According to the CDC, "Ticks can attach to any part of the human body but are often found in hard-to-see areas such as the groin, armpits, and scalp. In most cases, the tick must be attached for 36 to 48 hours or more before the Lyme disease bacterium can be transmitted." They also go on to say that if a tick is attached to the skin for less than 24 hours, it is unlikely to transmit Lyme disease. .
The phrase to be highlighted here is "IN MOST CASES." The time to transmit the Lyme spirochete will vary greatly depending on many factors, especially the life stage of the tick. The most populous form of Ixodes tick to attack humans is the nymph form which is very tiny (less than 2mm) and very hard to see. The nymph form is the most dangerous form to man because it is so very small and can be overlooked for days, and the transmission time for nymphal ticks is less than for adults.
A study from the Institut Pasteur has shown that nymphal ticks can transmit Lyme disease in less than 12 hours.
"All the European species of B. burgdorferi that we studied were detected in the salivary glands of adult ticks before a blood meal, suggesting the possibility of rapid transmission of the bacteria following a bite.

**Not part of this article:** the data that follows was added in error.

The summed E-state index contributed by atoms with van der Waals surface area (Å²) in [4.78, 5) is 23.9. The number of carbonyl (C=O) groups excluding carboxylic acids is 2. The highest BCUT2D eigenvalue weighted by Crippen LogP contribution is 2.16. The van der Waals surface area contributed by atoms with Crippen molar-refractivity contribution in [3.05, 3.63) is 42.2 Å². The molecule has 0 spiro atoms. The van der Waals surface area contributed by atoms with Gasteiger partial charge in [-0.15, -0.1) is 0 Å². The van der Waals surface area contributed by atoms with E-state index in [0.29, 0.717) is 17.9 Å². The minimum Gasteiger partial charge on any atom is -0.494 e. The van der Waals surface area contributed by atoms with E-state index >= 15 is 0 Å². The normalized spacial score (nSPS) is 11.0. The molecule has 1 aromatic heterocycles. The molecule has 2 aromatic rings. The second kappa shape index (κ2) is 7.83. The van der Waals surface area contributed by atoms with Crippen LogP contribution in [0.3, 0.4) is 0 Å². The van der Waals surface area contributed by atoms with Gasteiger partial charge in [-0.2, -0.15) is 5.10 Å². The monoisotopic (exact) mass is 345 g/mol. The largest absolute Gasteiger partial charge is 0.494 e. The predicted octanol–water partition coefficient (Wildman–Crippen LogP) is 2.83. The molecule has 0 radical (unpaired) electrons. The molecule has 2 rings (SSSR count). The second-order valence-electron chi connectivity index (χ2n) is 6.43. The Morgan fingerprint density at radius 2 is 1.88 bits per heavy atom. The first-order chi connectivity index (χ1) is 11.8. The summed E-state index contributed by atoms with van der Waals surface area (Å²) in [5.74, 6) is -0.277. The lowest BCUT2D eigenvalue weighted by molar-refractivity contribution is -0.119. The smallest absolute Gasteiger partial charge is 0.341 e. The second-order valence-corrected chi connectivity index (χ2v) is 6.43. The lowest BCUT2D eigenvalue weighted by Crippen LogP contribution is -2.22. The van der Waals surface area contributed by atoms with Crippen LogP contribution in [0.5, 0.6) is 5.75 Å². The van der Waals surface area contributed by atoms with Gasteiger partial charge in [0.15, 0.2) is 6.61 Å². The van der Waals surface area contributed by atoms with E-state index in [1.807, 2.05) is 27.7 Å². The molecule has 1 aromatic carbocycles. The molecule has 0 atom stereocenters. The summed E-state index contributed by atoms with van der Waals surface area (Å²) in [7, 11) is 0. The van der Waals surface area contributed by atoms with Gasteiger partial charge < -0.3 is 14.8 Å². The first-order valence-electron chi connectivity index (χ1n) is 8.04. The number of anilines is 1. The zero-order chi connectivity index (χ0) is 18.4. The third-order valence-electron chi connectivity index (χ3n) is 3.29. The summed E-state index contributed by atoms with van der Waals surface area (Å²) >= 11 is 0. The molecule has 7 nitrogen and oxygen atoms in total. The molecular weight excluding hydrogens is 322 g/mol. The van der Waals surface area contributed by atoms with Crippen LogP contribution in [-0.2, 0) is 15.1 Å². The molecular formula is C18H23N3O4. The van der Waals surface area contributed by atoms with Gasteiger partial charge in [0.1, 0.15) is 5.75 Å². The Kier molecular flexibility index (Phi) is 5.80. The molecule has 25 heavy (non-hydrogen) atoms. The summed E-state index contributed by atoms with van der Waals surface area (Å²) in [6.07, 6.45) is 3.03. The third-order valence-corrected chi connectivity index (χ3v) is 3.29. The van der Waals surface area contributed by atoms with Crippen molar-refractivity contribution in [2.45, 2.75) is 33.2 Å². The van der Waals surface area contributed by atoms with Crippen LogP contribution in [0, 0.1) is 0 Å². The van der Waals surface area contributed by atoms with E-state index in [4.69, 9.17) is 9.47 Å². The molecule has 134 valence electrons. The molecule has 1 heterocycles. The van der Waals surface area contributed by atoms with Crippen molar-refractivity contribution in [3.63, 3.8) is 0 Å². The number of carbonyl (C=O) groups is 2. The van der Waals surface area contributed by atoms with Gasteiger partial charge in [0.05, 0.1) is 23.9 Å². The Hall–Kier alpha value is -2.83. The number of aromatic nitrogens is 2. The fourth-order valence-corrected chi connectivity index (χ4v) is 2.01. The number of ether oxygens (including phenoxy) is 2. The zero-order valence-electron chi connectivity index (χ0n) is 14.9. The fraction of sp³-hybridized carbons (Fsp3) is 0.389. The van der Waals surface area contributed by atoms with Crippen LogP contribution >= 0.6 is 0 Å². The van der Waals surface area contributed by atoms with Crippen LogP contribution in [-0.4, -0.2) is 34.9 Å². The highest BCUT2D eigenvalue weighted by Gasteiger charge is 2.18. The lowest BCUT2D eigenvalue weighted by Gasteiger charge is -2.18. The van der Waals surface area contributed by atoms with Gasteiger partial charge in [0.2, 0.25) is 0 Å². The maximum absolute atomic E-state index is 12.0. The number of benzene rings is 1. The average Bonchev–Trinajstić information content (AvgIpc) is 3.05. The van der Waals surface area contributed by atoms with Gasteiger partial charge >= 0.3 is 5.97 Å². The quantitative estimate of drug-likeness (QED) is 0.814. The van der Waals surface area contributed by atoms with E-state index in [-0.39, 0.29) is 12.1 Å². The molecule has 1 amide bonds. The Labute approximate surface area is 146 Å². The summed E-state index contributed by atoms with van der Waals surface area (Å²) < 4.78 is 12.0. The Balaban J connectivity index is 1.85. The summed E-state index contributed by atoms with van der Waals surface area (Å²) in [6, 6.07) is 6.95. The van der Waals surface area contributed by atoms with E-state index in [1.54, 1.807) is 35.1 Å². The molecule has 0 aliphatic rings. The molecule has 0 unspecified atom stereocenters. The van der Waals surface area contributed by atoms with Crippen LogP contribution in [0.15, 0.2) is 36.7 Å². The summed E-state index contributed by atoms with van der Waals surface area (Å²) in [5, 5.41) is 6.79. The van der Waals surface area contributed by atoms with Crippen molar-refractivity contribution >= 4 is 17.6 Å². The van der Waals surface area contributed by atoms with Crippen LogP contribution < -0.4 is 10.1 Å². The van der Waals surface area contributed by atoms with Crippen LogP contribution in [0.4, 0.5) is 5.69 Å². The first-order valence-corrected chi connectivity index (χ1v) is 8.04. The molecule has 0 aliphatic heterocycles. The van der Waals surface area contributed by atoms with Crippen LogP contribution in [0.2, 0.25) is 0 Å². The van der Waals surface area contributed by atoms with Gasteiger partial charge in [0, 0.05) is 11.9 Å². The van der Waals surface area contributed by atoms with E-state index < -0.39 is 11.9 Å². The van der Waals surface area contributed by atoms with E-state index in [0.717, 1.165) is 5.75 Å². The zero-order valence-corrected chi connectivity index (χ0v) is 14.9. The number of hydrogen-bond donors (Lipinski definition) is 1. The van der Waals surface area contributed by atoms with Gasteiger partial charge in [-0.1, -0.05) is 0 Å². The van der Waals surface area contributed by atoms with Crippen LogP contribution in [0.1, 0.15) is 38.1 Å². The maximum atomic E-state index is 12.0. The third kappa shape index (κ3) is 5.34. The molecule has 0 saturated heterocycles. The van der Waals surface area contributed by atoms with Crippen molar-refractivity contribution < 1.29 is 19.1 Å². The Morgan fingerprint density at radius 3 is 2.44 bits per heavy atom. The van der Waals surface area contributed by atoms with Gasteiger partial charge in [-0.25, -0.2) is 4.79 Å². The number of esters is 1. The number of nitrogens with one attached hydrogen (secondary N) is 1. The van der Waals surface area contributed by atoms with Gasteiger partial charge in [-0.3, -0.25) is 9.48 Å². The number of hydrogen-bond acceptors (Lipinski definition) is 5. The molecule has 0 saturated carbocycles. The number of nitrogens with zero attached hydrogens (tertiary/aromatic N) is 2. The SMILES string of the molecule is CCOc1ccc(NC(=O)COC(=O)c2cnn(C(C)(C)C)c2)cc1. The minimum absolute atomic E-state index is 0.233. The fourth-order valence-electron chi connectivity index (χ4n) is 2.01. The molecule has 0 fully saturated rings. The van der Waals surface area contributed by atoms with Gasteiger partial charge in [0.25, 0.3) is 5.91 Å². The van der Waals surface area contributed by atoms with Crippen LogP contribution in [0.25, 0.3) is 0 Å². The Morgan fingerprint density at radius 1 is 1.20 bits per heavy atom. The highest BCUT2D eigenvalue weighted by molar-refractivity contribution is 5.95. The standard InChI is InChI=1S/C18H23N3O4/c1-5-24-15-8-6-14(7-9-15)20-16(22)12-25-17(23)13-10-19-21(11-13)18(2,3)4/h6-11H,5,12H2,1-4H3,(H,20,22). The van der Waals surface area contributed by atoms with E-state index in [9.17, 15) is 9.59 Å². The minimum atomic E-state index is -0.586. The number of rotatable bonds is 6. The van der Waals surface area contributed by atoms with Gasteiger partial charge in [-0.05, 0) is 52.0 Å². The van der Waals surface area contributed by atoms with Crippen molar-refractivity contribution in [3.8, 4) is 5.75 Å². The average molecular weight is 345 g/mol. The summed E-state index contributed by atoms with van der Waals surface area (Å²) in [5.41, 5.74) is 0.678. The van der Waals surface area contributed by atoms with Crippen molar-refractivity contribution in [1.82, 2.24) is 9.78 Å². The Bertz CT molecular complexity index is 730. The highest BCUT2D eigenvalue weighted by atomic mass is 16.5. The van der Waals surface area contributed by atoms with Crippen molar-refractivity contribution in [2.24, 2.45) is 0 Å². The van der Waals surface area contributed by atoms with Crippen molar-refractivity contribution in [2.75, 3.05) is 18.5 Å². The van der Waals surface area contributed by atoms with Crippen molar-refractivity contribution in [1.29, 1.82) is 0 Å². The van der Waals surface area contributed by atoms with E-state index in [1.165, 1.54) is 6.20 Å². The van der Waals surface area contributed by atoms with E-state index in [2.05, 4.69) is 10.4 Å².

The results were consistent with this theory: infection occurred within 24 hours of a bite from an adult tick. Moreover, our analysis shows that nymphs infected by European species of B. burgdorferi are capable of transmitting these pathogens within 12 hours of attachment.
Our study proves that B. burgdorferi can be transmitted more quickly than stated in the literature. It is therefore vital to remove ticks as soon as possible after being bitten to prevent infection." 
Another study has demonstrated that accelerated transmission of Lyme disease spirochetes can occur if a tick is only partially fed and then attaches to a second victim. 
The take home message is that Lyme disease can be passed to a human through a tick bite much faster than the literature and the CDC indicate. Don't assume you're immune. You can get Lyme disease more than once! Take preventative measures. Nymphal ticks are prevalent in spring and summer. The best way to prevent Lyme disease is to avoid areas where ticks live, especially wooded, bushy areas with long grass. You can decrease your risk of getting Lyme disease with some simple precautions: wearing light colored clothing with long sleeves and pant legs, using insect repellents on skin and clothing, and checking your clothing, yourself, your children and your pets for ticks. Remove a tick as soon as possible with tweezers. Look for more detailed information on prevention in the next post.